Waivers are referred to as SOME evidence in the laws of contracts and tort. It is considered a "second contract" entered into between parties (ie: shave my matted dog = no liability). However, there is a "primary contract" between patron and business owner (you are responsible for my dog while he is in your care). So your waiver may exculpate you in contract law but you can still be liable for negligence that occurred in your care - regardless of waiver as you could be negligent for the basic grooming procedure that has NOTHING TO DO WITH SHAVING. The dog being in YOUR CARE can be considered mere grounds for possible liability. Basically, don't throw in the word "any and all responsibility" if it cannot be factually legal.
Negligence law: the waiver is only SOME evidence, persuasive evidence but does not remove liability completely. You are implying that the owner, as described above, was possibly negligent. Doesn't matter. Contributory negligence only reduces possible compensation by 25%. You are still liable for the 75%. Does not matter that the owner brought the dog home and did not seek attention for 4 days. If every person who ever became sick/injured etc had to seek attention RIGHT AWAY as you imply, there would be NO POINT in the law of negligence.gnsgroomer wrote: ↑Dec 5th, 2010 9:44 am"Although this owner signed our waiver, and and allowed the puppy to scratch his ears and suffer (as described above) for 4 days before seeking medical attention, I have offered to pay the medical bills, IF the pets’ veterinarian would confirm that our salon was responsible for negligence or injury in any way."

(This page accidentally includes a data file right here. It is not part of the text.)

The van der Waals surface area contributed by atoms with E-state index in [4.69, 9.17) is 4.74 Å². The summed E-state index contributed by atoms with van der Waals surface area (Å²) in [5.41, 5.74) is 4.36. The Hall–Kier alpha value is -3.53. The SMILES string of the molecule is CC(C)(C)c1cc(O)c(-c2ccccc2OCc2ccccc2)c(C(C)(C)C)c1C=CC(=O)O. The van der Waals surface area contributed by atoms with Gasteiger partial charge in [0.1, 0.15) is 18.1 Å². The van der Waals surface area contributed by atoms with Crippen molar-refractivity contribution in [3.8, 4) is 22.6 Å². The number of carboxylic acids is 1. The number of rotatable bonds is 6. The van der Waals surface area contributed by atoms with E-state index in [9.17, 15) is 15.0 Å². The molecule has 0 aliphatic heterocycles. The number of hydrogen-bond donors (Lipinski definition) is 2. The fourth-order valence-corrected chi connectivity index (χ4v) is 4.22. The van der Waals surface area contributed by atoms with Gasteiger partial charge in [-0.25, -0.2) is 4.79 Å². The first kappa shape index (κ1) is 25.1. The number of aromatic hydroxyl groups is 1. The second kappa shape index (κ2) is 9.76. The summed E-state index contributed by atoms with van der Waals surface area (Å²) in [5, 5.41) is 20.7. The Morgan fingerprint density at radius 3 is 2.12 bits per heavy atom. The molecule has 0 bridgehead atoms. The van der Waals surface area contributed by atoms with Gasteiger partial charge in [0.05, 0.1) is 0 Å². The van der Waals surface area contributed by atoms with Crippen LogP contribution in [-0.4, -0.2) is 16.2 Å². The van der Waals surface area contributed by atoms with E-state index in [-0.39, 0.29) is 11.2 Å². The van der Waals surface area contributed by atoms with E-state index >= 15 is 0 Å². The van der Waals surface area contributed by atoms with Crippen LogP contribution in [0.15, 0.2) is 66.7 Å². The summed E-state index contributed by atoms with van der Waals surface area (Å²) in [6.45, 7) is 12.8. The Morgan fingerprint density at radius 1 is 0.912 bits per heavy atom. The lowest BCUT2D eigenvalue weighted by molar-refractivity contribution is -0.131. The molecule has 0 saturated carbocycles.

Lastly, while I commend your poor stylist for coming online to try to defend one self, I think it is poor taste to attack a dog owner behind a waiver argument (which I already commented was weak at best). I would stay off the boards. Felt it necessary to respond as you clearly show no signs of responsibility for POSSIBLE harm that may be caused. You say sorry but you really mean "you better not sue me."